The tanks and foundation of a gas station destroyed many graves. Leaking oil andgaloline further contaminated the site.
Close-up of photo on marker
Alexandria Archaeology
❸ Office Building, 1960 image. Click for full size.
By Allen C. Browne, August 1, 2015
5. ❸ Office Building, 1960
The construction of an office building and its adjacent parking lot had a great impact on the cemetery. Grading removed large amounts of soil from parts of the site, leaving many graves very close to the surface.
Close-up of photo on marker
Coffin Hinge image. Click for full size.
By Allen C. Browne, August 1, 2015
6. Coffin Hinge
Archaeological investigation led to the discovery of some artifacts associated with burials. Coffin hardware, such as this hinge, was discovered only in places where 20th-century grading had cut into the graves. In undisturbed areas, archaeologists found a few objects, like oyster shells, that could have been placed on top of a grave and may speak to African American burial practices. All artifacts associated with the graves were left in place and now protected.
Close-up of photo on marker
Oyster Shells image. Click for full size.
By Allen C. Browne, August 1, 2015
7. Oyster Shells
Close-up of photo on marker
Archaeology image. Click for full size.
By Allen C. Browne, August 1, 2015
8. Archaeology
Close-up of photo on marker
Luminaries image. Click for full size.
By Allen C. Browne, August 1, 2015
9. Luminaries
As part of the re-dedication of the site in 2007, Alexandria schoolchildren created luminaries for each of the individuals believed to buried in the cemetery.
Close-up of photo on marker
Luminary image. Click for full size.
By Allen C. Browne, August 1, 2015
10. Luminary
Close-up of photo on marker
Map of Cemetery Site image. Click for full size.
By Allen C. Browne, August 1, 2015
11. Map of Cemetery Site
❶ Brickyard, ❷ Gas Station, ❸ Office Building.
Close-up of map on marker
Contrabands and Freedmen Cemetery image. Click for full size.
By Allen C. Browne, August 1, 2015
12. Contrabands and Freedmen Cemetery
Path of Thorns and Roses<br>Sculpture by Mario Chiodo image. Click for full size.
By Allen C. Browne, August 1, 2015
13. Path of Thorns and Roses
Sculpture by Mario Chiodo
I am thankful... image. Click for full size.
By Allen C. Browne, August 1, 2015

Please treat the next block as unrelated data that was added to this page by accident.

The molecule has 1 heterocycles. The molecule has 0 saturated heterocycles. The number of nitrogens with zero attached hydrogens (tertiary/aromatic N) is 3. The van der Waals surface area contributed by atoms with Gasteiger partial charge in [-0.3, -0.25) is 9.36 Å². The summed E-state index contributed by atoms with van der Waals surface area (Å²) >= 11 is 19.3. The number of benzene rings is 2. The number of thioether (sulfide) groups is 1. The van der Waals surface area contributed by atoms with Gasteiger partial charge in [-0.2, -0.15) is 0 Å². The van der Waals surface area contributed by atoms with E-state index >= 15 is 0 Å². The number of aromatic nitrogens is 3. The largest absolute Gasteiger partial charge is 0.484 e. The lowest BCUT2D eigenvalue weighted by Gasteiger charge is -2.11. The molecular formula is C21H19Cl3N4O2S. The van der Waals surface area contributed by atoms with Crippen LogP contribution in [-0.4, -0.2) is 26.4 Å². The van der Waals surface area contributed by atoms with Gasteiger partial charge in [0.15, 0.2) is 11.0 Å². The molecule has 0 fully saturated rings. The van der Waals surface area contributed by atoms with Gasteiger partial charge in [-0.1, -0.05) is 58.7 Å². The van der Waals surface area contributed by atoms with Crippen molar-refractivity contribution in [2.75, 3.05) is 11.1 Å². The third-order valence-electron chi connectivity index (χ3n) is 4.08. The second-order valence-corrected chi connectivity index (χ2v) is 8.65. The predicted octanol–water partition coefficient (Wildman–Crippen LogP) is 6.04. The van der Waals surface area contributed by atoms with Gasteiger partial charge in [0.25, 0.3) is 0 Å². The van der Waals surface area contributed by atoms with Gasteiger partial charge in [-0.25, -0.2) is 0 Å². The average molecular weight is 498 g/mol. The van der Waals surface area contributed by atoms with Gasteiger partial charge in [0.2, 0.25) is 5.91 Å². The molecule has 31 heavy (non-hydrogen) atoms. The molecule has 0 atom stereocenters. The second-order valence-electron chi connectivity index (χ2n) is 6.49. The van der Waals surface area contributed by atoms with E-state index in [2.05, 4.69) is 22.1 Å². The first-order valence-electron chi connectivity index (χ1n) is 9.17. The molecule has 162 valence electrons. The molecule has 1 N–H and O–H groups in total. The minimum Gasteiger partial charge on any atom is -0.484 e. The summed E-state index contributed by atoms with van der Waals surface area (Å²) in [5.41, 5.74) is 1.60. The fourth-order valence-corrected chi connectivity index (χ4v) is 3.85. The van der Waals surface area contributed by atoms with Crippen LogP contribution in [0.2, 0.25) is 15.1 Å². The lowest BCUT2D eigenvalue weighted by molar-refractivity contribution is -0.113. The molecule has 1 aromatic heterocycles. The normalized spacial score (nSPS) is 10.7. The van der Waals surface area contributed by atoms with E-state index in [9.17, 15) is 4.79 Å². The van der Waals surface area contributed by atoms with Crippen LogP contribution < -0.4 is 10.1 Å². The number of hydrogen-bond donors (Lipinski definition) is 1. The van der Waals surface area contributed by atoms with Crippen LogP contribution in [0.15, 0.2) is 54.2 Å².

14. I am thankful...
“I am thankful there is a beginning. I am full of hope for the future. A Power mightier than man is guiding this revolution; and though justice moves slowly,it will come at last. The American people will outlive this mean prejudice against complexion.” — Harriet Jacobs, freedwoman, author, educator and dedicated aid-worker in Alexandria during the Civil War.
1955 Gas Station image. Click for full size.
By Allen C. Browne, August 1, 2015
15. 1955 Gas Station
Under this plaza is the concrete floor of a gas station, the construction of which desecrated many graves. The flooring was kept in place to protect the graves that may remain below.
Detail of Path of Thorns and Roses image. Click for full size.
By Allen C. Browne, August 1, 2015
16. Detail of Path of Thorns and Roses
Detail of Path of Thorns and Roses image. Click for full size.
By Allen C. Browne, August 1, 2015
17. Detail of Path of Thorns and Roses
M. Chiodo image. Click for full size.
By Allen C. Browne, August 1, 2015
18. M. Chiodo
Mario Chiodo's signature on his Path of Thorns and Rose Sculpture.
Contrabands and Freedmen Cemetery Memorial<br>Path of Thorns and Roses image. Click for full size.
By Allen C. Browne, August 1, 2015
19. Contrabands and Freedmen Cemetery Memorial
Path of Thorns and Roses
Grave Markers image. Click for full size.
By Allen C. Browne, August 1, 2015
20. Grave Markers
Lillie Finklea and Louise Massoud image. Click for full size.
By Allen C. Browne, August 1, 2015
21. Lillie Finklea and Louise Massoud
Lillie Finklea (left) and Louise Massoud (right) created Friends of Freedmen's Cemetery in 1997 to preserve, commemorate, and research this burying ground.
Close-up of photo on marker
 
 
Credits. This page originally submitted on , by Allen C. Browne of Silver Spring, Maryland. This page has been viewed 383 times since then and 20 times this year. Photos:   1, 2, 3, 4, 5, 6, 7, 8, 9, 10, 11, 12, 13, 14, 15, 16, 17, 18, 19, 20, 21. submitted on , by Allen C. Browne of Silver Spring, Maryland. • Bill Pfingsten was the editor who published this page. This page was last revised on June 16, 2016.